Sit in silence and ask yourself, why do I feel guilty? Learn how to meditate here. You may also choose to journal. Ask the same question, and then begin to write whatever comes to mind.

Try to let go of conscious control and be open to whatever messages come through onto the paper. After a while, your pen may start to write things that surprise you.

This is called automatic writing, and many believe that this process, of writing until you release conscious control, allows us to connect to our higher truth or spiritual guides.

In meditation or while journaling, you may learn tidbits of information about the real reason you feel the need to people please or why you feel like someone else’s happiness is more important than honoring your own personal code of conduct.

When these messages come, they will likely give you goosebumps or you’ll just somehow feel a sense of “oh my God.  That’s why.” And these moments of revelation, looking inside to find the deeper truth, are critically important for continued soul growth.


3. Eye gazing

A big piece of guilt and people pleasing are feelings of unworthiness. You feel like you have to be subservient to the needs of those around you, maybe because you feel like you don’t deserve the good things in your life. So another practice is to look in the mirror and tell yourself, “I love you.” Repeat that over and over for about three minutes.

Do this every day or however often you need to. Return to the practice whenever you need it.


4. Learn to feel uncomfortable

The thing about people pleasing is that it’s difficult to combat intellectually. It’s an emotional need, and so it’s difficult to think your way out of.

Even when we rationalize to ourselves about why we said no, we may still feel guilt. And so it’s a process of feeling the guilt and doing what we want anyway.

Over time, it gets easier. We become more firm in our truth, and see the positive results that come from setting boundaries.

When we violate our boundaries to please another, we violate ourselves. It’s a message from the conscious mind to the Self, saying Self, you don’t matter. You just need to put up and shut up and make people happy no matter what. That’s sad. Don’t treat yourself like that.

You learn to live with uncomfortable feelings by prioritizing your continued soul evolution over the need to make people happy. Once aware of this pattern, you can choose to feel the discomfort of change, knowing in your heart it’s the right thing to do. Value truth and spiritual growth more than feeling comfortable.

Eventually the people pleasing need goes away or diminishes, and you Know, capital K, in your heart, what actions honor your soul. When you honor your soul, you feed it.  And the more you violate your soul, the more you lose touch with your inner truth. It doesn’t feel good.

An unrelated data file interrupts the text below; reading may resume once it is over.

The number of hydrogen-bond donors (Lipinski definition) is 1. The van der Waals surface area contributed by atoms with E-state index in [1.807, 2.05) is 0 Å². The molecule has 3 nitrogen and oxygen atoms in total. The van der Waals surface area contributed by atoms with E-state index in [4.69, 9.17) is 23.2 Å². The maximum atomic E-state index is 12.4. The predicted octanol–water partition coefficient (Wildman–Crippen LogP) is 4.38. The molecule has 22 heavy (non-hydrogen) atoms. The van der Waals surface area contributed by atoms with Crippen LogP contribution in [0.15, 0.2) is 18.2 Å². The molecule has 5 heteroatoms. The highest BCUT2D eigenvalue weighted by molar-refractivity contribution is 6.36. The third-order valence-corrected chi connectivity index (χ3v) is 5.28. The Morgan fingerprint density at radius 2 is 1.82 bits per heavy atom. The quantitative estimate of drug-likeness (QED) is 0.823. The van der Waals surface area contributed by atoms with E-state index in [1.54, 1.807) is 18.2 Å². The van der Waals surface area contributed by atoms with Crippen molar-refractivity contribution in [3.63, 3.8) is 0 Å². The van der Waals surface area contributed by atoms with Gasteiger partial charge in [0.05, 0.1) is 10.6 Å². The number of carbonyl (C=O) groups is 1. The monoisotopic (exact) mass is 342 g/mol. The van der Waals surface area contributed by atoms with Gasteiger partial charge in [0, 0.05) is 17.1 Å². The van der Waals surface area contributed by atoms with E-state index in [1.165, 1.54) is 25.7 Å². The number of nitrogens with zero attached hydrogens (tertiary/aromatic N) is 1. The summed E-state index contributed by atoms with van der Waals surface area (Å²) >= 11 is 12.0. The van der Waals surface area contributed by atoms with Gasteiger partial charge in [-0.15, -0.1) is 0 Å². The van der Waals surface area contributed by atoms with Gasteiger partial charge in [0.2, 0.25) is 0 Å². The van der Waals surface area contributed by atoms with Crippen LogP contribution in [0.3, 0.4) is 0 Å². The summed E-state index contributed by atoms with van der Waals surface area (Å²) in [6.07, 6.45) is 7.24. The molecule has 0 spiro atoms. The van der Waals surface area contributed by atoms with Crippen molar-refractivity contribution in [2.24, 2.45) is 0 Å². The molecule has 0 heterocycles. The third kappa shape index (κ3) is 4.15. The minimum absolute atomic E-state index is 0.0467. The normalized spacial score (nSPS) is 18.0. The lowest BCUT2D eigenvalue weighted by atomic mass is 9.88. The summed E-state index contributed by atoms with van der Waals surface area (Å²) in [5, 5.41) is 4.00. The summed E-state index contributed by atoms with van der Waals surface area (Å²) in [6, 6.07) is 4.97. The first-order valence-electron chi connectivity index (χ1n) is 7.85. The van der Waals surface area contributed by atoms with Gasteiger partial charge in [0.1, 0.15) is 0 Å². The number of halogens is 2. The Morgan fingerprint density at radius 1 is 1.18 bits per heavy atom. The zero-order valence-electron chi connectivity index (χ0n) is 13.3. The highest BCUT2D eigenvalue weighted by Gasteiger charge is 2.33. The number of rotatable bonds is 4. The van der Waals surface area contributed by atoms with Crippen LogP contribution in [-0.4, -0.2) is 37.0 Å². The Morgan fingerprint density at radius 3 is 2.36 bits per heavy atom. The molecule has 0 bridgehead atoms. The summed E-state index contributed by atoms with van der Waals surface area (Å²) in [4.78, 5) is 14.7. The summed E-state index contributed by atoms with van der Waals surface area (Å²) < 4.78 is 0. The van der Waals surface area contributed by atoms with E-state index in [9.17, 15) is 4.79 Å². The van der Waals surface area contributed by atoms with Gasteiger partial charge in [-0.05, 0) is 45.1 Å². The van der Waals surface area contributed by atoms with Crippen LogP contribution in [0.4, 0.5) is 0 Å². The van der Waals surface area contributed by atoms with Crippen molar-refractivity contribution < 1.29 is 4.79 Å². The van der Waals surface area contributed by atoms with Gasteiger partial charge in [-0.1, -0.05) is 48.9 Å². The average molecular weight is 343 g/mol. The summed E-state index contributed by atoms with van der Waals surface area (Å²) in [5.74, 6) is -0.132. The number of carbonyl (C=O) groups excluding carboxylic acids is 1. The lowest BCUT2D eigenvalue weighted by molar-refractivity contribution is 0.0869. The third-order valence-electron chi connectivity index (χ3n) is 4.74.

It comes down to knowing that you are a beautifully deserving slice of the infinite. And the infinite that is streaming through you has needs. And your task is to honor those needs. It’s a form of self-care.


The other type of guilt

I’m not going into detail about when guilt informs you that you need to change behavior. That’s outside the scope of this article, and perhaps outside the scope of my soul work.

The task before us is to love ourselves. And even if we do something wrong, we still need to love ourselves because nobody is perfect. And if you build the love in your heart, then you will know how to treat people and how to treat yourself. It’s nearly impossible to hurt another person out of malice when your heart overflows with love.

So focus on building that love. Focus on building yourself up so you don’t feel bad if you honor your boundaries and self-code of conduct and someone else becomes upset. It’s not your job to make everybody happy. Your job is to be a good person. And to love. And to honor yourself. And sometimes when you honor yourself, other people grow upset. And that is their problem.

Love yourself enough to not take that problem on as your problem.


How do you handle guilt or people pleasing? Share your story below!


Download the world’s most powerful meditation for emotional healing.

Most meditation techniques focus on the breath. This brings you into your body

Spam is lame. I will protect your email like a mama bear would her cub. Powered by ConvertKit




Suzanne Heyn is a spiritual blogger and online course creator here to help soulful creatives live from the heart. If you're ready to discover your purpose, live in abundance and experience the freedom your heart longs for, you're in the right place. All the wisdom you need is right inside your soul, and I’m here to help you find it.